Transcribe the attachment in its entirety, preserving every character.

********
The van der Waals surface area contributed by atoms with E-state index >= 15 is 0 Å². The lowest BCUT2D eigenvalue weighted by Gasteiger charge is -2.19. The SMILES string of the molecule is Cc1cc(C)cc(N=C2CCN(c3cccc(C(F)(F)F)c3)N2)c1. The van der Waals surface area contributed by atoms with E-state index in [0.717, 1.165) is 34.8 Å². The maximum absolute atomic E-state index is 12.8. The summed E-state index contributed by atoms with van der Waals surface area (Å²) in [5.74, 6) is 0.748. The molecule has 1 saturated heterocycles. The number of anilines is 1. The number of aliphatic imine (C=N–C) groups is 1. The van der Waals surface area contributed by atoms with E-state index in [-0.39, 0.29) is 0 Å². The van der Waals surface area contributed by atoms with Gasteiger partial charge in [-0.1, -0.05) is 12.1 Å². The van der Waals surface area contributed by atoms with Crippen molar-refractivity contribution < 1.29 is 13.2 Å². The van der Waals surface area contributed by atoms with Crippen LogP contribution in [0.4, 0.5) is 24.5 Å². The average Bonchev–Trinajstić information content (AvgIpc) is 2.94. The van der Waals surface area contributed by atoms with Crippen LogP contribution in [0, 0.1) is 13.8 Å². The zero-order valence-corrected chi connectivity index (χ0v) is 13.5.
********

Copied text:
The van der Waals surface area contributed by atoms with E-state index >= 15 is 0 Å². The lowest BCUT2D eigenvalue weighted by Gasteiger charge is -2.19. The SMILES string of the molecule is Cc1cc(C)cc(N=C2CCN(c3cccc(C(F)(F)F)c3)N2)c1. The van der Waals surface area contributed by atoms with E-state index in [0.717, 1.165) is 34.8 Å². The maximum absolute atomic E-state index is 12.8. The summed E-state index contributed by atoms with van der Waals surface area (Å²) in [5.74, 6) is 0.748. The molecule has 1 saturated heterocycles. The number of anilines is 1. The number of aliphatic imine (C=N–C) groups is 1. The van der Waals surface area contributed by atoms with E-state index in [-0.39, 0.29) is 0 Å². The van der Waals surface area contributed by atoms with Gasteiger partial charge in [-0.1, -0.05) is 12.1 Å². The van der Waals surface area contributed by atoms with Crippen molar-refractivity contribution < 1.29 is 13.2 Å². The van der Waals surface area contributed by atoms with Crippen LogP contribution in [0.4, 0.5) is 24.5 Å². The average Bonchev–Trinajstić information content (AvgIpc) is 2.94. The van der Waals surface area contributed by atoms with Crippen LogP contribution in [0, 0.1) is 13.8 Å². The zero-order valence-corrected chi connectivity index (χ0v) is 13.5.